How do you personally define cultural appropriation

Cultural Appropriation: Why Fashion Can Be Racist

All over the world people are discriminated against because of their skin color or origin. In order for us to achieve the United Nations (UN) Sustainable Development Goals by 2030, we must ensure that everyone can lead an equal, healthy and safe life. Use your voice and become active here with us.

Who is in the wake of the worldwide “Black Lives Matter” movement dealt with the issue of racism has probably established that racism has little to do with intent and a lot with effect. In addition, racism is not always found in conscious discrimination, but often in small behaviorsthat you don't question.

An example: cultural appropriation. The term itself was first used in the 1980s in criticizing post-colonialism. Cultural appropriation, in English too "Cultural Appropriation" called, means that people from privileged societies adopt culturally determined items of clothing, religious accessories or other traditions from disadvantaged groups for fashion reasons - but disregard the cultural value and possibly benefit from it.

Besides that 'Cultural Appropriation ' can simply be perceived as disrespectful by members of the group, it can also lead to traditions being lost or falsified. In addition, the products are being commercialized due to corresponding fashion trends and are increasingly being produced cheaply under poor working conditions. The income of cultures that manufacture and sell original products suffers as a result.

Examples of cultural appropriation: From braids to boho

Bindis are points that are usually worn in red and between the eyebrows. Face jewelry is particularly popular at festivals. But the wearer is rarely aware of what bindis symbolize. They even have different meanings: In India they are worn by women of various religions and cultures. Some associate it with wisdom, some with marriage, others believe that a bindi on a baby's face keeps evil away.

  • Feather headdresses or dashikis

Whether as a costume or for fashion reasons: accessories and clothing items related to indigenous cultures are an example of cultural appropriation. Because here, too, the story or meaning rarely plays a role. The dashiki garment, for example, is a symbol of the hurdles and problems that African American people in the United States have historically encountered and continue to encounter.

Blackfacing means to color white skin darker for a costume, for example with carnival make-up. Black people are discriminated against because of their skin color - in everyday life, but also through existing structures such as the job market. However, you cannot remove your make-up again in the evening. Blackfacing plays down this problem. The same applies to Afro wigs.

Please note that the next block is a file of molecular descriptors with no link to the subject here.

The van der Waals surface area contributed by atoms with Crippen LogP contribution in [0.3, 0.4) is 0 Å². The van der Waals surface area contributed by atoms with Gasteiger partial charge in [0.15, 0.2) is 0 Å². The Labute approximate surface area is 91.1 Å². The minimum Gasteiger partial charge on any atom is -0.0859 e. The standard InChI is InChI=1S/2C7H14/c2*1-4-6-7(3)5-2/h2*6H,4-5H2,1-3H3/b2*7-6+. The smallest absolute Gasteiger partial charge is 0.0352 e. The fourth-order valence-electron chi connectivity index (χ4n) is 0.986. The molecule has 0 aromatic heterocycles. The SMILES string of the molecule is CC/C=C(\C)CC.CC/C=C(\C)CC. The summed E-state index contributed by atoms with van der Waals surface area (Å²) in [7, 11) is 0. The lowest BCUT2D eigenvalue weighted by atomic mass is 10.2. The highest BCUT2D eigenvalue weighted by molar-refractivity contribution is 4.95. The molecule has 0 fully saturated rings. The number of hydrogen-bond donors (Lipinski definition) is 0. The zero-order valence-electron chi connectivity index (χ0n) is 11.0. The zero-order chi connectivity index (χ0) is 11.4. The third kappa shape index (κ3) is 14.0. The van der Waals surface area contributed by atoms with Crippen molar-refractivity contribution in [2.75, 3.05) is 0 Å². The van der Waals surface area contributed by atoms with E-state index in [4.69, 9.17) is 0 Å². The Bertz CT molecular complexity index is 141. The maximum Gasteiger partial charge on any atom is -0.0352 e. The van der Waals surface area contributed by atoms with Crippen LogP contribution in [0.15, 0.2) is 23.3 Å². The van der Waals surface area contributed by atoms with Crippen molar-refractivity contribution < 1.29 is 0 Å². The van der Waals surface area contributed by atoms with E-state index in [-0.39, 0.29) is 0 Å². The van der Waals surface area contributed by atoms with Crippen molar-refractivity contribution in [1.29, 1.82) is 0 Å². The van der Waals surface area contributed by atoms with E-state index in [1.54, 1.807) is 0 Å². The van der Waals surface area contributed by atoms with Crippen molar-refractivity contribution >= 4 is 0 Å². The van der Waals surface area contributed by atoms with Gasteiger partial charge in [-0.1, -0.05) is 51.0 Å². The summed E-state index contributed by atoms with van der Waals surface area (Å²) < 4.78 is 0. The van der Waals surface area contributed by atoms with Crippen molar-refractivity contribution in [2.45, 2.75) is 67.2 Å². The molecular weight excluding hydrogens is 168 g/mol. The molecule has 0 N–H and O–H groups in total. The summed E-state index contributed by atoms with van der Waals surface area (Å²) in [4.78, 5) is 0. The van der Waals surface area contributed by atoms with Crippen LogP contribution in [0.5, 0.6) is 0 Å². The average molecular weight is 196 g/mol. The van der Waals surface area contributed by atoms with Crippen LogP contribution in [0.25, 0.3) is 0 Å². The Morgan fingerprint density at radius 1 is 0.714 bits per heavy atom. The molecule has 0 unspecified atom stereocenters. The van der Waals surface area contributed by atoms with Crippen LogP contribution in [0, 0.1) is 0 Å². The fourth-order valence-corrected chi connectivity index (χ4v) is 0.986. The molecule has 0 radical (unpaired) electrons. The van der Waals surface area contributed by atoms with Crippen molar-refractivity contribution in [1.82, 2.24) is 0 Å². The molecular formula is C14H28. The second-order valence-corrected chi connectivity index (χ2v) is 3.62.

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  • Dreadlocks, braids, cornrows

Wearing braids or dreadlocks for fashion reasons is similarly problematic - although the term dreadlocks has a negative connotation. White people gave the hairstyle its name and “dread” means “fear” in German. The hairstyles are subject to discrimination and racism. “If we black people wear an afro look or dreadlocks, then the hairstyle is considered neglected. But as soon as stars like Kim Kardashian wear cornrows, it's a huge trend ”, summarized the president of the SP migrants Zurich, Yvonne Apiyo Brändle-Amolo. In addition, the story behind the hairstyles is unknown to many: the cornrows, i.e. the braids plaited along the head, were maps that helped slaves escape from the plantations.

Boho comes from Bohéme and “refers to a Paris quarter in which many Sinti and Roma who came from the Bohemia region lived,” explained fashion theorist and cultural scientist Catharina Rüß in an interview with Bento. According to Rüß, artists who settled there in the 19th century were inspired by the style of the Sinti * zze and Roma * nja. "This look later took up the artists of expressionism and at some point it carried over into pop culture."

Miley Cyrus got a shit storm for having her picture taken with a lot of gold jewelry. Black communities accused her: As a white person, she appropriated the so-called “bling” jewelry, which is related to the Afro-American hip-hop scene, and is now profiting from it.

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Cultural Appropriation: How Should We Deal With It?

The sociologist Jens Kastner explains why this is a problem in an essay: “Whites - or more generally: members of the so-called dominance culture - have acquired forms of cultural expression and have benefited from them. However, they did not have to go through the history of slavery and so-called racial segregation. "

But where is the limit of cultural appropriation? Author and journalist Fabienne Sand, who campaigns against racism on Instagram, recommends in an article about the world that if you are unsure, simply speak to supporters of the respective cultures and communities. "Much less than a general ban and the prevention of cultural exchange is about the actual confrontation with social structures," she explains.

In fact, some even differentiate between "cultural appropriation" and "Cultural appreciation“ (cultural recognition). The former, as Enorm magazine explains, means ignoring the story behind the styles and accessories, making a profit from them, treating them selfishly and claiming them for yourself. Cultural recognition on the other hand means dealing with a culture, finding out about it, observing it - and making decisions on this basis.